There were plenty of highlights in horse racing this year, and as 2012 prepares to bid us farewell I’ve picked out what I believe to be the three best races from around the world in the last 12 months.
1. The Queen Anne (1609m, England): The greatest performance of all time?
Frankel headed to June’s Royal Ascot meeting as the world’s highest rated thoroughbred – he had never been beaten in ten outings and had prevailed six times at the highest level.
As a preface to Frankel’s 2012 debut in May’s Lockinge Stakes (1609m), English racing pundits professed that the four-year-old was an unbeaten season away from having a claim on the title of ‘greatest racehorse of all time’.
Such assertions were surprising at that stage because even though Frankel had shown incredible speed and power in his first two seasons of racing, there were chinks in his armour.
As a three-year old, in 2011, Frankel had a tendency to race too strongly in the bridle which sometimes left him vulnerable to a late challenge and seemingly limited the Galileo colt to a maximum distance of a mile.
For those two reasons, the talk of Frankel leaving the racetrack as the greatest of all time appeared a tad fanciful.
Well, until his performance in the Queen Anne at Royal Ascot.
Frankel headed to the Royal meeting after a soft victory in the Lockinge where he showed no ill effects from a leg injury suffered in the off-season.
As a fully matured animal prepared to race kindly Frankel was ready to fulfil his potential.
On the day of the Queen Anne, he presented in the mounting yard in outstanding order – an illustration of power, size and beauty. And his performance on the track was to match – devastating, brutal and humbling.
He won by 11 lengths, beating the world’s second ranked miler (third in the world overall) Excelebration and recording the highest ever rating (147 from Timeform) in history.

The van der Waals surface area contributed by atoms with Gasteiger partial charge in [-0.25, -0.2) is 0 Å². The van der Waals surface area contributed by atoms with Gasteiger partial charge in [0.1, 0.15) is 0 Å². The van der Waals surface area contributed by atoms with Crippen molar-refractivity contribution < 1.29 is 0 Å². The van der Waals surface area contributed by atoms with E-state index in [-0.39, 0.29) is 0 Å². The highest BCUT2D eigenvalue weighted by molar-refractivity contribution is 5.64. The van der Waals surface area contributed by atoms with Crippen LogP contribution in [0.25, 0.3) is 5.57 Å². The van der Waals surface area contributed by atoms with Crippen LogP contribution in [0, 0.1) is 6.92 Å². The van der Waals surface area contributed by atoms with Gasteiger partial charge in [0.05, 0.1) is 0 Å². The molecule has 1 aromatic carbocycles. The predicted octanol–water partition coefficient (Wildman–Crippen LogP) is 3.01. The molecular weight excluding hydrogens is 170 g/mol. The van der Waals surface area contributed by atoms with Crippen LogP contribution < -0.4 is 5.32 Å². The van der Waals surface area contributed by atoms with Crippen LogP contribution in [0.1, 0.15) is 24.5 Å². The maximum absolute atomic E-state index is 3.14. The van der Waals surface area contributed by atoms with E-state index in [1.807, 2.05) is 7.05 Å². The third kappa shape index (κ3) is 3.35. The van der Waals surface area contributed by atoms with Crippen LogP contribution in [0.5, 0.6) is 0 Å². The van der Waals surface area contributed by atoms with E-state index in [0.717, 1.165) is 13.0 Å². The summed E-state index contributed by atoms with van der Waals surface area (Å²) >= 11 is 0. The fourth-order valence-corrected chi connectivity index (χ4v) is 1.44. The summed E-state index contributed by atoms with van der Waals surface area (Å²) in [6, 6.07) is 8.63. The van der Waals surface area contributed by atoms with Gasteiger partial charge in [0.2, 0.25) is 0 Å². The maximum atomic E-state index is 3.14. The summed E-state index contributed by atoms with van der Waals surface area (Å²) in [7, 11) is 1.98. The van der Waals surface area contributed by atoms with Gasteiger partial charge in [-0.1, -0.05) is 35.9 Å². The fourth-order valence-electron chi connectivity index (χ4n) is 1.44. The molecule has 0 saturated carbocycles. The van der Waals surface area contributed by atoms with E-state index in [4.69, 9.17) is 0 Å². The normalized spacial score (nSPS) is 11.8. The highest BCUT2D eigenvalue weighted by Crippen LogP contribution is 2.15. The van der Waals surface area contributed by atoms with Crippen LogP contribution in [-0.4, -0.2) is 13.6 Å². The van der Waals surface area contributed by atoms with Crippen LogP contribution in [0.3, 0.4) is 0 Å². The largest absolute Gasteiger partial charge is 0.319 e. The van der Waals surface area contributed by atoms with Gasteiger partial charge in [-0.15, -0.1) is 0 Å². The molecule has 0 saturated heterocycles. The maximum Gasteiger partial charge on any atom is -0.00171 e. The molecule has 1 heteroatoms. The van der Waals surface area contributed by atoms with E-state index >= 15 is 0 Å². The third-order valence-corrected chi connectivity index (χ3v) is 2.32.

It was probably, the single greatest athletic performance by an equine in modern times, if not in history. It was perfect.
And the scary thing was that Frankel, without surprising anyone, would continue to produce similar performances throughout 2012 – including at 2000m.
When in almost every preceding outing he had done plenty of bullocking work himself, in the Queen Anne Frankel enjoyed a soft run. He conserved energy in the early of part of the race, tucking in behind pace-maker and three-quarter brother Bullet Train.
The world soon came to understand that a Frankel protected by Bullet Train was an unrivalled force.
A horse that by season’s end – having retired with an unbeaten record in 14 starts, including ten at Group One – would, as correctly asserted in May, have a say in any conversation about the greatest ever.
The Queen Anne is the year’s best race not because it included an epic battle but because it was a demonstration of the zenith of the thoroughbred.
2. Lightning Stakes (1000m, Australia): Black Caviar fights off Hay List
In the first part of 2012, Black Caviar was everything in Australian racing. In six outings between January and June ‘the wonder from down under’ increased her profile and reputation by taking her unbeaten record from 16 to 22.
There were victories in Melbourne, Adelaide for the first time and aboard at England’s Royal Ascot. But it wasn’t easy. Certainly not as easy as what it used to be.
Perhaps Black Caviar will be remembered for her heart-stopping victory in the Diamond Jubilee – when she battled injury and weariness to win on the world stage.
But that Royal Ascot victory wasn’t so much a great race as it was great drama.
Black Caviar’s English expedition was just one 2012 example of the challenge issued by trainer Peter Moody in an attempt to showcase the extraordinary champion qualities of his mare.
Before the toil of travel and fatigue caught up with Black Caviar at Ascot, there was the best win of her career – in February’s Lightning Stakes over 1000m at Flemington.
The previous Saturday, Black Caviar thrilled fans at Caulfield as she cantered to victory in the 1400m Orr Stakes at weight-for-age level.
For the first time, the mare stepped up to a distance longer than the out-and-out sprint of 1000 or 1200m and she completed the task with consummate ease – winning her eighth Group One by over three lengths in a typically effortless display.
But in the following week’s Lightning she faced her stiffest test.
Just by lining up in the race Black Caviar was left vulnerable by Moody. Not since the 1990s had any horse won over 1000m, the week after racing over 1400m.
On the back-up her speed would be tested – after all a quick turnaround is often used by trainers to help bring a horse’s stamina to the fore.
Going back in distance on a seven-day break is almost unheard of and certainly no aid to a horse about to compete against the likes of Hay List over 1000m.